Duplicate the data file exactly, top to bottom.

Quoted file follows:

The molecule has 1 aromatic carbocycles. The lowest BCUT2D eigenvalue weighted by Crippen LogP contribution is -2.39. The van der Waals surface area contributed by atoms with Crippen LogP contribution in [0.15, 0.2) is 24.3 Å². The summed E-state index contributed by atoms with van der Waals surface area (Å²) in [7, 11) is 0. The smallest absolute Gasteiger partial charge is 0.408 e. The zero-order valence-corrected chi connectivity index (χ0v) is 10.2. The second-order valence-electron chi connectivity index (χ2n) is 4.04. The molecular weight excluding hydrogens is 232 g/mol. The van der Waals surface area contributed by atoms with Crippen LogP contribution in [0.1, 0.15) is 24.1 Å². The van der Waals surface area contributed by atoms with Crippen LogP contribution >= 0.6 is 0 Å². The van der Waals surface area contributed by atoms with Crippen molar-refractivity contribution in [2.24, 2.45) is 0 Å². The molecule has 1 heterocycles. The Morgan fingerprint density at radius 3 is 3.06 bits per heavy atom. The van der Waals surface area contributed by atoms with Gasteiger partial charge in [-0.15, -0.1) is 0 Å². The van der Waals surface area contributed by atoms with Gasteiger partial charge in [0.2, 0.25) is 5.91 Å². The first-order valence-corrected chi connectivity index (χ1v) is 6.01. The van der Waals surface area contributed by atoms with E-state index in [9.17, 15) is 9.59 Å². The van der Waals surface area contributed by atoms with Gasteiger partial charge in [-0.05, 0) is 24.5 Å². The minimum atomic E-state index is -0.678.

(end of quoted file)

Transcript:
The molecule has 1 aromatic carbocycles. The lowest BCUT2D eigenvalue weighted by Crippen LogP contribution is -2.39. The van der Waals surface area contributed by atoms with Crippen LogP contribution in [0.15, 0.2) is 24.3 Å². The summed E-state index contributed by atoms with van der Waals surface area (Å²) in [7, 11) is 0. The smallest absolute Gasteiger partial charge is 0.408 e. The zero-order valence-corrected chi connectivity index (χ0v) is 10.2. The second-order valence-electron chi connectivity index (χ2n) is 4.04. The molecular weight excluding hydrogens is 232 g/mol. The van der Waals surface area contributed by atoms with Crippen LogP contribution in [0.1, 0.15) is 24.1 Å². The van der Waals surface area contributed by atoms with Crippen LogP contribution >= 0.6 is 0 Å². The van der Waals surface area contributed by atoms with Crippen molar-refractivity contribution in [2.24, 2.45) is 0 Å². The molecule has 1 heterocycles. The Morgan fingerprint density at radius 3 is 3.06 bits per heavy atom. The van der Waals surface area contributed by atoms with Gasteiger partial charge in [-0.15, -0.1) is 0 Å². The van der Waals surface area contributed by atoms with Gasteiger partial charge in [0.2, 0.25) is 5.91 Å². The first-order valence-corrected chi connectivity index (χ1v) is 6.01. The van der Waals surface area contributed by atoms with E-state index in [9.17, 15) is 9.59 Å². The van der Waals surface area contributed by atoms with Gasteiger partial charge in [-0.05, 0) is 24.5 Å². The minimum atomic E-state index is -0.678.